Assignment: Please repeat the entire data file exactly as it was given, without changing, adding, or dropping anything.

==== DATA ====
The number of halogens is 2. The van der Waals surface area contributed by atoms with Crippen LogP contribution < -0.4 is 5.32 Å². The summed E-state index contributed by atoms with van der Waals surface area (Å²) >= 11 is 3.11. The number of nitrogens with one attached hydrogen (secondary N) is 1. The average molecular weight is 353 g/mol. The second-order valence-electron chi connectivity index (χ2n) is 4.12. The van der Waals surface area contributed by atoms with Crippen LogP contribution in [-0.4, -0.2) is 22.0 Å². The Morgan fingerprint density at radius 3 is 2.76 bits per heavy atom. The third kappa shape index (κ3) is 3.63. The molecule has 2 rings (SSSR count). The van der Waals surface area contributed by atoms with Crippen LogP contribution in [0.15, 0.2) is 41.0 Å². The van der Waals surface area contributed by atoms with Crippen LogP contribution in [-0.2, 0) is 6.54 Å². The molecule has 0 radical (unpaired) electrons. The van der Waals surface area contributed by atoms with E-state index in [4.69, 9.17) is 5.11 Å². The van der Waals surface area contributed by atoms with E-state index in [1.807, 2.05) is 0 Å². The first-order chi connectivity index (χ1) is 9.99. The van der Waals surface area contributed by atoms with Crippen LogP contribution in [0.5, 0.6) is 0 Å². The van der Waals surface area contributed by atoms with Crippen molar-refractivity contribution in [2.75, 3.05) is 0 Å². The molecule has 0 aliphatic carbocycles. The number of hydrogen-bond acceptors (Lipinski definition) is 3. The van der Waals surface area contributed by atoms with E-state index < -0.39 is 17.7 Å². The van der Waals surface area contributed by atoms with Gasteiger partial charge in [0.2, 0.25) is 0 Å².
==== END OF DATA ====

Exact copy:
The number of halogens is 2. The van der Waals surface area contributed by atoms with Crippen LogP contribution < -0.4 is 5.32 Å². The summed E-state index contributed by atoms with van der Waals surface area (Å²) >= 11 is 3.11. The number of nitrogens with one attached hydrogen (secondary N) is 1. The average molecular weight is 353 g/mol. The second-order valence-electron chi connectivity index (χ2n) is 4.12. The van der Waals surface area contributed by atoms with Crippen LogP contribution in [-0.4, -0.2) is 22.0 Å². The Morgan fingerprint density at radius 3 is 2.76 bits per heavy atom. The third kappa shape index (κ3) is 3.63. The molecule has 2 rings (SSSR count). The van der Waals surface area contributed by atoms with Crippen LogP contribution in [0.15, 0.2) is 41.0 Å². The van der Waals surface area contributed by atoms with Crippen LogP contribution in [-0.2, 0) is 6.54 Å². The molecule has 0 radical (unpaired) electrons. The van der Waals surface area contributed by atoms with E-state index in [4.69, 9.17) is 5.11 Å². The van der Waals surface area contributed by atoms with E-state index in [1.807, 2.05) is 0 Å². The first-order chi connectivity index (χ1) is 9.99. The van der Waals surface area contributed by atoms with Crippen LogP contribution in [0.5, 0.6) is 0 Å². The van der Waals surface area contributed by atoms with Crippen molar-refractivity contribution in [2.75, 3.05) is 0 Å². The molecule has 0 aliphatic carbocycles. The number of hydrogen-bond acceptors (Lipinski definition) is 3. The van der Waals surface area contributed by atoms with E-state index < -0.39 is 17.7 Å². The van der Waals surface area contributed by atoms with Gasteiger partial charge in [0.2, 0.25) is 0 Å².